So much of our health relies on what we eat. In the last decade, researchers have found several foods and diets that help to stave off serious diseases. For instance, one can greatly reduce their risk of heart disease by adhering to a Mediterranean diet. The risk of cancer in particular can be reduced by eating allium vegetables such as garlic, onions, and shallots.
Now, new research suggests that the high-protein, high-fat, low-carb keto diet can greatly reduce one’s risk of colorectal cancer.
Keto keeping cancer at bay
Colorectal cancer is one of the most common forms of cancer, killing over 50,000 Americans a year. Excessive drinking, red meat, obesity, low-fiber, and high-sugar diets are known to contribute to people’s risk.
Researchers from the University of Pennsylvania found that the mice they put on low-carb, high-fat diets had a notable resistance to colorectal tumor development and growth. The reason for this was beta-hydroxybutyrate (BHB), a natural molecule the liver produces in reaction to starvation or keto diets.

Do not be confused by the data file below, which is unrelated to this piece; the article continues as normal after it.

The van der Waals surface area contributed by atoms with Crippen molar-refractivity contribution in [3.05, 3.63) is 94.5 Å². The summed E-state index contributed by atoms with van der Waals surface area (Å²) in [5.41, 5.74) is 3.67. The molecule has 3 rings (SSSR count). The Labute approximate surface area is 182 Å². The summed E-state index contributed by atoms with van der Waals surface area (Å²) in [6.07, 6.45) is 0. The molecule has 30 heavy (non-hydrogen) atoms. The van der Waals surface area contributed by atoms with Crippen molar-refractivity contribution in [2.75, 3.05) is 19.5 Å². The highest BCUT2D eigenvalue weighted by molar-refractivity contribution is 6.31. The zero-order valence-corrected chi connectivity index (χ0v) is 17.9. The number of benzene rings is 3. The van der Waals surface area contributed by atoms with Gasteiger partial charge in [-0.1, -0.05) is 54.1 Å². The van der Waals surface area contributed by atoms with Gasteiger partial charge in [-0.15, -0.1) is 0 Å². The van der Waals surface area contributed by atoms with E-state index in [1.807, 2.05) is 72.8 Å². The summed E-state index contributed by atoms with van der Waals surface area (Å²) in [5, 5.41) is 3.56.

“Our findings suggest that this natural molecule, BHB, could someday become a standard part of colorectal cancer care and prevention,” says co-senior author Maayan Levy, an assistant professor of microbiology at the Perelman School of Medicine at the University of Pennsylvania.
The study set out to examine how different diets affected colorectal development and growth in lab mice. They put six groups of mice on diets of varying fat and carb contents, and then they introduce a chemical treatment that typically induces colorectal tumors. They found that the groups with the most ketogenic diets, with 90 percent fat-to-carb ratios, for the most part, prevented colorectal tumor development in the animals in those groups.
Further study showed researchers that BHB slows epithelial cell growth in the lining of the colon, which can lead to overgrowth and then mutations that lead to tumors. They also found that by simply introducing BHB into the mice’s diets they could slow tumor development.
More trials will soon be underway to more accurately determine if this simple change in diet could reduce the risk of colorectal cancer not just in mice but in humans as well.
Source Study: Nature — β-Hydroxybutyrate suppresses colorectal cancer | Nature